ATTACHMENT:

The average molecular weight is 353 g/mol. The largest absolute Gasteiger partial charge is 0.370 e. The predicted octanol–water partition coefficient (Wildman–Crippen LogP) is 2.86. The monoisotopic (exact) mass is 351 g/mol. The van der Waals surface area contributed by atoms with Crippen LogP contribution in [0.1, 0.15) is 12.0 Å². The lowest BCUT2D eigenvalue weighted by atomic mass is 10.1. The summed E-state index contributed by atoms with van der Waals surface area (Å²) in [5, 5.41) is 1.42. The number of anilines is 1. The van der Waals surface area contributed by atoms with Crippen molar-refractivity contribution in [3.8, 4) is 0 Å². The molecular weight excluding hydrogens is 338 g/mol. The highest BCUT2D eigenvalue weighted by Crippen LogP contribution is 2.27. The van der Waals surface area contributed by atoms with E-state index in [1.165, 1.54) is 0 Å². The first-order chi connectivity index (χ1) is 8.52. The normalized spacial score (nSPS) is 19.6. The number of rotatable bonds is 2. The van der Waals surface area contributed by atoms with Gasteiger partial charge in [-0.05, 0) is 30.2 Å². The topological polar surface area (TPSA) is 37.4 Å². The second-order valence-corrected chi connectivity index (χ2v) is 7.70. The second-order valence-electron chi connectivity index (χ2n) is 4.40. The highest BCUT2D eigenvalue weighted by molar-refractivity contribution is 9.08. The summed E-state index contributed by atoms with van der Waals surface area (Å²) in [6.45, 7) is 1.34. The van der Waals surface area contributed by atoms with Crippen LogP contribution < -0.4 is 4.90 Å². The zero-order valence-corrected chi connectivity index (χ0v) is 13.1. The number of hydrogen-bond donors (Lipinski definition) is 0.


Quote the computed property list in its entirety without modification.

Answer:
The average molecular weight is 353 g/mol. The largest absolute Gasteiger partial charge is 0.370 e. The predicted octanol–water partition coefficient (Wildman–Crippen LogP) is 2.86. The monoisotopic (exact) mass is 351 g/mol. The van der Waals surface area contributed by atoms with Crippen LogP contribution in [0.1, 0.15) is 12.0 Å². The lowest BCUT2D eigenvalue weighted by atomic mass is 10.1. The summed E-state index contributed by atoms with van der Waals surface area (Å²) in [5, 5.41) is 1.42. The number of anilines is 1. The van der Waals surface area contributed by atoms with Crippen molar-refractivity contribution in [3.8, 4) is 0 Å². The molecular weight excluding hydrogens is 338 g/mol. The highest BCUT2D eigenvalue weighted by Crippen LogP contribution is 2.27. The van der Waals surface area contributed by atoms with E-state index in [1.165, 1.54) is 0 Å². The first-order chi connectivity index (χ1) is 8.52. The normalized spacial score (nSPS) is 19.6. The number of rotatable bonds is 2. The van der Waals surface area contributed by atoms with Gasteiger partial charge in [-0.05, 0) is 30.2 Å². The topological polar surface area (TPSA) is 37.4 Å². The second-order valence-corrected chi connectivity index (χ2v) is 7.70. The second-order valence-electron chi connectivity index (χ2n) is 4.40. The highest BCUT2D eigenvalue weighted by molar-refractivity contribution is 9.08. The summed E-state index contributed by atoms with van der Waals surface area (Å²) in [6.45, 7) is 1.34. The van der Waals surface area contributed by atoms with Crippen LogP contribution < -0.4 is 4.90 Å². The zero-order valence-corrected chi connectivity index (χ0v) is 13.1. The number of hydrogen-bond donors (Lipinski definition) is 0.